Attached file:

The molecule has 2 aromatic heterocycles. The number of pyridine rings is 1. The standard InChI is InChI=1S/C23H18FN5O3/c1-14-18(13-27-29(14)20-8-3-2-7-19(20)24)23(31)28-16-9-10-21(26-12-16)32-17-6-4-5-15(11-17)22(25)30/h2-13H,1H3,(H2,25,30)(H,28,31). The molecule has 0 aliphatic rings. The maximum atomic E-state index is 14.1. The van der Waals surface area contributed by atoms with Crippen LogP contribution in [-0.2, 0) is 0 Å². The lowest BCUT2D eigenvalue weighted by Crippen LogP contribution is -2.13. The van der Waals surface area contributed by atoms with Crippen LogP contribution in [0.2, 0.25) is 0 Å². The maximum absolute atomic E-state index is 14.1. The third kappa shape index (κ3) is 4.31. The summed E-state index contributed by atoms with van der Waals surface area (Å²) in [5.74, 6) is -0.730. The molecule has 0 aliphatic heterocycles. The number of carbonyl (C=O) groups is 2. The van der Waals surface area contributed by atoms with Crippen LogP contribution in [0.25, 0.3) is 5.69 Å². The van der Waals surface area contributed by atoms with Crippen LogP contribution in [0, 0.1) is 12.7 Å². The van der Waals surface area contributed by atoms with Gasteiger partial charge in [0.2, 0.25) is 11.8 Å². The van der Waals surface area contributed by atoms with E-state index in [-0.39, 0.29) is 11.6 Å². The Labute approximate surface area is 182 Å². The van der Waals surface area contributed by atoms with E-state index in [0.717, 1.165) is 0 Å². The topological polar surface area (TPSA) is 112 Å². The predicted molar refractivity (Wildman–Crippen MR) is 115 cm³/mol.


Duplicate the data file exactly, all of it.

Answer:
The molecule has 2 aromatic heterocycles. The number of pyridine rings is 1. The standard InChI is InChI=1S/C23H18FN5O3/c1-14-18(13-27-29(14)20-8-3-2-7-19(20)24)23(31)28-16-9-10-21(26-12-16)32-17-6-4-5-15(11-17)22(25)30/h2-13H,1H3,(H2,25,30)(H,28,31). The molecule has 0 aliphatic rings. The maximum atomic E-state index is 14.1. The van der Waals surface area contributed by atoms with Crippen LogP contribution in [-0.2, 0) is 0 Å². The lowest BCUT2D eigenvalue weighted by Crippen LogP contribution is -2.13. The van der Waals surface area contributed by atoms with Crippen LogP contribution in [0.2, 0.25) is 0 Å². The maximum absolute atomic E-state index is 14.1. The third kappa shape index (κ3) is 4.31. The summed E-state index contributed by atoms with van der Waals surface area (Å²) in [5.74, 6) is -0.730. The molecule has 0 aliphatic heterocycles. The number of carbonyl (C=O) groups is 2. The van der Waals surface area contributed by atoms with Crippen LogP contribution in [0.25, 0.3) is 5.69 Å². The van der Waals surface area contributed by atoms with Crippen LogP contribution in [0, 0.1) is 12.7 Å². The van der Waals surface area contributed by atoms with Gasteiger partial charge in [0.2, 0.25) is 11.8 Å². The van der Waals surface area contributed by atoms with E-state index in [-0.39, 0.29) is 11.6 Å². The Labute approximate surface area is 182 Å². The van der Waals surface area contributed by atoms with E-state index in [0.717, 1.165) is 0 Å². The topological polar surface area (TPSA) is 112 Å². The predicted molar refractivity (Wildman–Crippen MR) is 115 cm³/mol.